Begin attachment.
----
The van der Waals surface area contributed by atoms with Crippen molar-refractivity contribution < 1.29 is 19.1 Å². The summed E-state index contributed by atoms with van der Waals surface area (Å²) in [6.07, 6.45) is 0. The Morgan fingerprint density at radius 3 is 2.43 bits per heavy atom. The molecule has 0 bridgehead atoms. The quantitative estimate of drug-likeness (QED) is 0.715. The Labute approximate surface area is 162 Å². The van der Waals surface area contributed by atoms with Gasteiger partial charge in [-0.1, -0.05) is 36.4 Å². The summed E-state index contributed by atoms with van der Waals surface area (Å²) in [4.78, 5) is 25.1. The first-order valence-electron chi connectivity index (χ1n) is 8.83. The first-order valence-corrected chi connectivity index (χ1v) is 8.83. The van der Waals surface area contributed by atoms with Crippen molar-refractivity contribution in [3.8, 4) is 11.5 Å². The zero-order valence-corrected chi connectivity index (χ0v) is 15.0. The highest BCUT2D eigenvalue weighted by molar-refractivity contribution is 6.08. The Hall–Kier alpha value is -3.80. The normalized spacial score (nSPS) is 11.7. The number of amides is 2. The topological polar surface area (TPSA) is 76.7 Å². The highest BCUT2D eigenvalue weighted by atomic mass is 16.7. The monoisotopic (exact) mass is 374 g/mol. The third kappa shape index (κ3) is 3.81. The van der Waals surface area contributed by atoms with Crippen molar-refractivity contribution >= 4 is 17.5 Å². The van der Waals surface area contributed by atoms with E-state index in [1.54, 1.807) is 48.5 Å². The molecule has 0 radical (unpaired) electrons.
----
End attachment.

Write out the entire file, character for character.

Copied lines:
The van der Waals surface area contributed by atoms with Crippen molar-refractivity contribution < 1.29 is 19.1 Å². The summed E-state index contributed by atoms with van der Waals surface area (Å²) in [6.07, 6.45) is 0. The Morgan fingerprint density at radius 3 is 2.43 bits per heavy atom. The molecule has 0 bridgehead atoms. The quantitative estimate of drug-likeness (QED) is 0.715. The Labute approximate surface area is 162 Å². The van der Waals surface area contributed by atoms with Gasteiger partial charge in [-0.1, -0.05) is 36.4 Å². The summed E-state index contributed by atoms with van der Waals surface area (Å²) in [4.78, 5) is 25.1. The first-order valence-electron chi connectivity index (χ1n) is 8.83. The first-order valence-corrected chi connectivity index (χ1v) is 8.83. The van der Waals surface area contributed by atoms with Crippen molar-refractivity contribution in [3.8, 4) is 11.5 Å². The zero-order valence-corrected chi connectivity index (χ0v) is 15.0. The highest BCUT2D eigenvalue weighted by molar-refractivity contribution is 6.08. The Hall–Kier alpha value is -3.80. The normalized spacial score (nSPS) is 11.7. The number of amides is 2. The topological polar surface area (TPSA) is 76.7 Å². The highest BCUT2D eigenvalue weighted by atomic mass is 16.7. The monoisotopic (exact) mass is 374 g/mol. The third kappa shape index (κ3) is 3.81. The van der Waals surface area contributed by atoms with Crippen molar-refractivity contribution >= 4 is 17.5 Å². The van der Waals surface area contributed by atoms with E-state index in [1.54, 1.807) is 48.5 Å². The molecule has 0 radical (unpaired) electrons.